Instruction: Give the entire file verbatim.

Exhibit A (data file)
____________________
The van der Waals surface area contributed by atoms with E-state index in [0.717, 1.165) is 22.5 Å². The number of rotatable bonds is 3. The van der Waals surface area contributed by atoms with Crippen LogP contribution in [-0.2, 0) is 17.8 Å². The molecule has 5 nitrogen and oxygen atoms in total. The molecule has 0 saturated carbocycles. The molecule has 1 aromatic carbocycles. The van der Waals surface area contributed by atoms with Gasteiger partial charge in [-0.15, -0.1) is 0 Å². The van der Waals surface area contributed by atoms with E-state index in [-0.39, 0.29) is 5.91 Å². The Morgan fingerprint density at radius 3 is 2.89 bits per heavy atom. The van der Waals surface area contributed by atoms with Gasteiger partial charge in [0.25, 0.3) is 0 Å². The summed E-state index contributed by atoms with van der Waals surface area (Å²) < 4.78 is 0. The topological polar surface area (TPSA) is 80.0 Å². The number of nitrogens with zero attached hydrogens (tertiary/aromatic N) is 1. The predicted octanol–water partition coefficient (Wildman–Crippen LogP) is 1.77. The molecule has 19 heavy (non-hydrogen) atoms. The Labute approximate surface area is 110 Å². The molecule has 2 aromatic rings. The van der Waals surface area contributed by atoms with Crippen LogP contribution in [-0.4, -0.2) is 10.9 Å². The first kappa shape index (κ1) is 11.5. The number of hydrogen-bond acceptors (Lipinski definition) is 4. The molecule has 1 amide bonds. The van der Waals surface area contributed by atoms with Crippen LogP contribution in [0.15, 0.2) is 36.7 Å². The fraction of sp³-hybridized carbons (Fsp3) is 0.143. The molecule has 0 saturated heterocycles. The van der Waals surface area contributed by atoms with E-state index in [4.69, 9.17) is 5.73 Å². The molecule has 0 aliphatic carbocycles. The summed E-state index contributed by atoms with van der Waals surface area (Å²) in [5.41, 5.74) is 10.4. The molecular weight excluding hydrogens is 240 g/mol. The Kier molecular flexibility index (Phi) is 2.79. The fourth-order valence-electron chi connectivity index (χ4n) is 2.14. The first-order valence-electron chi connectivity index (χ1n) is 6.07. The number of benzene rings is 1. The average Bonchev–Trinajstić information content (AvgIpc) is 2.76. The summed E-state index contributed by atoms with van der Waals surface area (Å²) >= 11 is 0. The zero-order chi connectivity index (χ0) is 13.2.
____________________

The van der Waals surface area contributed by atoms with E-state index in [0.717, 1.165) is 22.5 Å². The number of rotatable bonds is 3. The van der Waals surface area contributed by atoms with Crippen LogP contribution in [-0.2, 0) is 17.8 Å². The molecule has 5 nitrogen and oxygen atoms in total. The molecule has 0 saturated carbocycles. The molecule has 1 aromatic carbocycles. The van der Waals surface area contributed by atoms with Gasteiger partial charge in [-0.15, -0.1) is 0 Å². The van der Waals surface area contributed by atoms with E-state index in [-0.39, 0.29) is 5.91 Å². The Morgan fingerprint density at radius 3 is 2.89 bits per heavy atom. The van der Waals surface area contributed by atoms with Gasteiger partial charge in [0.25, 0.3) is 0 Å². The summed E-state index contributed by atoms with van der Waals surface area (Å²) < 4.78 is 0. The topological polar surface area (TPSA) is 80.0 Å². The number of nitrogens with zero attached hydrogens (tertiary/aromatic N) is 1. The predicted octanol–water partition coefficient (Wildman–Crippen LogP) is 1.77. The molecule has 19 heavy (non-hydrogen) atoms. The Labute approximate surface area is 110 Å². The molecule has 2 aromatic rings. The van der Waals surface area contributed by atoms with Crippen LogP contribution in [-0.4, -0.2) is 10.9 Å². The first kappa shape index (κ1) is 11.5. The number of hydrogen-bond acceptors (Lipinski definition) is 4. The molecule has 1 amide bonds. The van der Waals surface area contributed by atoms with Crippen LogP contribution in [0.15, 0.2) is 36.7 Å². The fraction of sp³-hybridized carbons (Fsp3) is 0.143. The molecule has 0 saturated heterocycles. The van der Waals surface area contributed by atoms with E-state index in [4.69, 9.17) is 5.73 Å². The molecule has 0 aliphatic carbocycles. The summed E-state index contributed by atoms with van der Waals surface area (Å²) in [5.41, 5.74) is 10.4. The molecular weight excluding hydrogens is 240 g/mol. The Kier molecular flexibility index (Phi) is 2.79. The fourth-order valence-electron chi connectivity index (χ4n) is 2.14. The first-order valence-electron chi connectivity index (χ1n) is 6.07. The number of benzene rings is 1. The average Bonchev–Trinajstić information content (AvgIpc) is 2.76. The summed E-state index contributed by atoms with van der Waals surface area (Å²) >= 11 is 0. The zero-order chi connectivity index (χ0) is 13.2.